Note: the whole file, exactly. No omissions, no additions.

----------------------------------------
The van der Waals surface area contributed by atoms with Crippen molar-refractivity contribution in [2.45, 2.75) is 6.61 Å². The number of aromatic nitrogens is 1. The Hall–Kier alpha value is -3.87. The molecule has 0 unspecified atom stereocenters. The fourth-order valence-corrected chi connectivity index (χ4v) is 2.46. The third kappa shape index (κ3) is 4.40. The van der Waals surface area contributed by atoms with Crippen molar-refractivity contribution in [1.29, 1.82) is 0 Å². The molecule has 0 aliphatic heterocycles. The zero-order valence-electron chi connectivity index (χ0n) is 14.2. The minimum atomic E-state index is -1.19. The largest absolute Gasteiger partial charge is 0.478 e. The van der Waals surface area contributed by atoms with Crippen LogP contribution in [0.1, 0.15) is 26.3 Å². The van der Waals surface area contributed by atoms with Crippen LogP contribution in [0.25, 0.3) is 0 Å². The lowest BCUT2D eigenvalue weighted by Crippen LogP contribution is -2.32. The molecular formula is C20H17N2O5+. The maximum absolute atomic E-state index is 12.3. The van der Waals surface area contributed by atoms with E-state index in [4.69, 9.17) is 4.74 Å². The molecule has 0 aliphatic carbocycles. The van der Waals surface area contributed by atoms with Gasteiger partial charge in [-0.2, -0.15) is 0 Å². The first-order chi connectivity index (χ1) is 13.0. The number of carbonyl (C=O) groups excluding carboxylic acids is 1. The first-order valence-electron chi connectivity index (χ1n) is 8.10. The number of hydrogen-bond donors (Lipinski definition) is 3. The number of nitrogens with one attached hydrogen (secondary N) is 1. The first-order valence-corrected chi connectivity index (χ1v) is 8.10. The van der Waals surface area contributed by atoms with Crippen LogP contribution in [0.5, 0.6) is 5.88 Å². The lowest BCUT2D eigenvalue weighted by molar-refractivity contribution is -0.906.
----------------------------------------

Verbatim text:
The van der Waals surface area contributed by atoms with Crippen molar-refractivity contribution in [2.45, 2.75) is 6.61 Å². The number of aromatic nitrogens is 1. The Hall–Kier alpha value is -3.87. The molecule has 0 unspecified atom stereocenters. The fourth-order valence-corrected chi connectivity index (χ4v) is 2.46. The third kappa shape index (κ3) is 4.40. The van der Waals surface area contributed by atoms with Crippen molar-refractivity contribution in [1.29, 1.82) is 0 Å². The molecule has 0 aliphatic heterocycles. The zero-order valence-electron chi connectivity index (χ0n) is 14.2. The minimum atomic E-state index is -1.19. The largest absolute Gasteiger partial charge is 0.478 e. The van der Waals surface area contributed by atoms with Crippen LogP contribution in [0.1, 0.15) is 26.3 Å². The van der Waals surface area contributed by atoms with Crippen LogP contribution in [0.25, 0.3) is 0 Å². The lowest BCUT2D eigenvalue weighted by Crippen LogP contribution is -2.32. The molecular formula is C20H17N2O5+. The maximum absolute atomic E-state index is 12.3. The van der Waals surface area contributed by atoms with E-state index in [4.69, 9.17) is 4.74 Å². The molecule has 0 aliphatic carbocycles. The van der Waals surface area contributed by atoms with Gasteiger partial charge in [-0.2, -0.15) is 0 Å². The first-order chi connectivity index (χ1) is 13.0. The number of carbonyl (C=O) groups excluding carboxylic acids is 1. The first-order valence-electron chi connectivity index (χ1n) is 8.10. The number of hydrogen-bond donors (Lipinski definition) is 3. The number of nitrogens with one attached hydrogen (secondary N) is 1. The first-order valence-corrected chi connectivity index (χ1v) is 8.10. The van der Waals surface area contributed by atoms with Crippen LogP contribution in [0.5, 0.6) is 5.88 Å². The lowest BCUT2D eigenvalue weighted by molar-refractivity contribution is -0.906.